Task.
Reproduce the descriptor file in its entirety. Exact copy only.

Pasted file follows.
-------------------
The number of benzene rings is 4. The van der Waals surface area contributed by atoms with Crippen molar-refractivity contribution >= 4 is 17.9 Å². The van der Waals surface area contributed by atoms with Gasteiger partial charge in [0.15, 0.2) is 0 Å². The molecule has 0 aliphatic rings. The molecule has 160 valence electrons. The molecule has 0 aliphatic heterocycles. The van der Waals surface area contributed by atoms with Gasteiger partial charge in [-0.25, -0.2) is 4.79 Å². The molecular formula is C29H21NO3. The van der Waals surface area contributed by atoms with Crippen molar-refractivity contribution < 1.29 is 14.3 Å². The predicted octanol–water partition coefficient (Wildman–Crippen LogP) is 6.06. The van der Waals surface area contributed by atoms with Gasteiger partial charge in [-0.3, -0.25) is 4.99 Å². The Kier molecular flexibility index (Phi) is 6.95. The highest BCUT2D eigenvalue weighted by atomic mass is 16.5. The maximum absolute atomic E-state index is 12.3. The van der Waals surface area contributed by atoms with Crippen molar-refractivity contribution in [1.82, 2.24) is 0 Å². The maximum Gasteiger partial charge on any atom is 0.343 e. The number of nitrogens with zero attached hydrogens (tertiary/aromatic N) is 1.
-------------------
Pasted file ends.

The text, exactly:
The number of benzene rings is 4. The van der Waals surface area contributed by atoms with Crippen molar-refractivity contribution >= 4 is 17.9 Å². The van der Waals surface area contributed by atoms with Gasteiger partial charge in [0.15, 0.2) is 0 Å². The molecule has 0 aliphatic rings. The molecule has 160 valence electrons. The molecule has 0 aliphatic heterocycles. The van der Waals surface area contributed by atoms with Gasteiger partial charge in [-0.25, -0.2) is 4.79 Å². The molecular formula is C29H21NO3. The van der Waals surface area contributed by atoms with Crippen molar-refractivity contribution < 1.29 is 14.3 Å². The predicted octanol–water partition coefficient (Wildman–Crippen LogP) is 6.06. The van der Waals surface area contributed by atoms with Gasteiger partial charge in [-0.3, -0.25) is 4.99 Å². The Kier molecular flexibility index (Phi) is 6.95. The highest BCUT2D eigenvalue weighted by atomic mass is 16.5. The maximum absolute atomic E-state index is 12.3. The van der Waals surface area contributed by atoms with Crippen molar-refractivity contribution in [1.82, 2.24) is 0 Å². The maximum Gasteiger partial charge on any atom is 0.343 e. The number of nitrogens with zero attached hydrogens (tertiary/aromatic N) is 1.